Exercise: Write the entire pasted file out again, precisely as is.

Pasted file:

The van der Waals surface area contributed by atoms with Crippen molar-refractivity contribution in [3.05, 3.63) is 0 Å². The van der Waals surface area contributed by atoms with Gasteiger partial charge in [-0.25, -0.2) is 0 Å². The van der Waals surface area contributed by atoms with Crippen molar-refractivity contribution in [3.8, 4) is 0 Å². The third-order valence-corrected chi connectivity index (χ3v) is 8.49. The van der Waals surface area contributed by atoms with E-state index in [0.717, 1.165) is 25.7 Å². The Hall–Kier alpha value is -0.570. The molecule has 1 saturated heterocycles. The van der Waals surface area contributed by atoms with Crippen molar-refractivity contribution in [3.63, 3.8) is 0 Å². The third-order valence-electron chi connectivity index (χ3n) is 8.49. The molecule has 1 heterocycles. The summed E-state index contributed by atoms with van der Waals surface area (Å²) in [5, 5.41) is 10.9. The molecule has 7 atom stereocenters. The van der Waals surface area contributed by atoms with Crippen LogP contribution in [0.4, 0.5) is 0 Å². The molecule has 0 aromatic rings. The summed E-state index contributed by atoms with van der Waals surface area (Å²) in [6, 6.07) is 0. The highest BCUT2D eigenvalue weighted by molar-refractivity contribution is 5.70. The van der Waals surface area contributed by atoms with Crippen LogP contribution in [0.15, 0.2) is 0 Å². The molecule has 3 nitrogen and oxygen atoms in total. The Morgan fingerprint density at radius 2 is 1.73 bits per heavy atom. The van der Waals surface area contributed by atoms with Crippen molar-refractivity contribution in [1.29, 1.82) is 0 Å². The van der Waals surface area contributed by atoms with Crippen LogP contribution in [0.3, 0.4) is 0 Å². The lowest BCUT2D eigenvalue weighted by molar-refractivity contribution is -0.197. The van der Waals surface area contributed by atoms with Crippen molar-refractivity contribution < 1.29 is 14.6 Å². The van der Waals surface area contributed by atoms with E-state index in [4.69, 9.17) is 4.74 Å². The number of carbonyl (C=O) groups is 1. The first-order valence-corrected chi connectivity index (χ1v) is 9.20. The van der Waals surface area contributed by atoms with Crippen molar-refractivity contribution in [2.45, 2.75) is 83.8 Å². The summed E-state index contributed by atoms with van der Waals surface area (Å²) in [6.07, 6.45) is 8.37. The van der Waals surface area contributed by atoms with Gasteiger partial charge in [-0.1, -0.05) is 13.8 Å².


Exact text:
The van der Waals surface area contributed by atoms with Crippen molar-refractivity contribution in [3.05, 3.63) is 0 Å². The van der Waals surface area contributed by atoms with Gasteiger partial charge in [-0.25, -0.2) is 0 Å². The van der Waals surface area contributed by atoms with Crippen molar-refractivity contribution in [3.8, 4) is 0 Å². The third-order valence-corrected chi connectivity index (χ3v) is 8.49. The van der Waals surface area contributed by atoms with E-state index in [0.717, 1.165) is 25.7 Å². The Hall–Kier alpha value is -0.570. The molecule has 1 saturated heterocycles. The van der Waals surface area contributed by atoms with Crippen molar-refractivity contribution in [3.63, 3.8) is 0 Å². The third-order valence-electron chi connectivity index (χ3n) is 8.49. The molecule has 1 heterocycles. The summed E-state index contributed by atoms with van der Waals surface area (Å²) in [5, 5.41) is 10.9. The molecule has 7 atom stereocenters. The van der Waals surface area contributed by atoms with Crippen LogP contribution in [0.4, 0.5) is 0 Å². The molecule has 0 aromatic rings. The summed E-state index contributed by atoms with van der Waals surface area (Å²) in [6, 6.07) is 0. The highest BCUT2D eigenvalue weighted by molar-refractivity contribution is 5.70. The van der Waals surface area contributed by atoms with Crippen LogP contribution in [0.15, 0.2) is 0 Å². The molecule has 3 nitrogen and oxygen atoms in total. The Morgan fingerprint density at radius 2 is 1.73 bits per heavy atom. The van der Waals surface area contributed by atoms with Crippen molar-refractivity contribution in [1.29, 1.82) is 0 Å². The van der Waals surface area contributed by atoms with Crippen LogP contribution in [0.3, 0.4) is 0 Å². The lowest BCUT2D eigenvalue weighted by molar-refractivity contribution is -0.197. The van der Waals surface area contributed by atoms with Crippen molar-refractivity contribution < 1.29 is 14.6 Å². The van der Waals surface area contributed by atoms with E-state index in [4.69, 9.17) is 4.74 Å². The number of carbonyl (C=O) groups is 1. The first-order valence-corrected chi connectivity index (χ1v) is 9.20. The van der Waals surface area contributed by atoms with Crippen molar-refractivity contribution in [2.45, 2.75) is 83.8 Å². The summed E-state index contributed by atoms with van der Waals surface area (Å²) in [6.07, 6.45) is 8.37. The van der Waals surface area contributed by atoms with Gasteiger partial charge in [-0.1, -0.05) is 13.8 Å².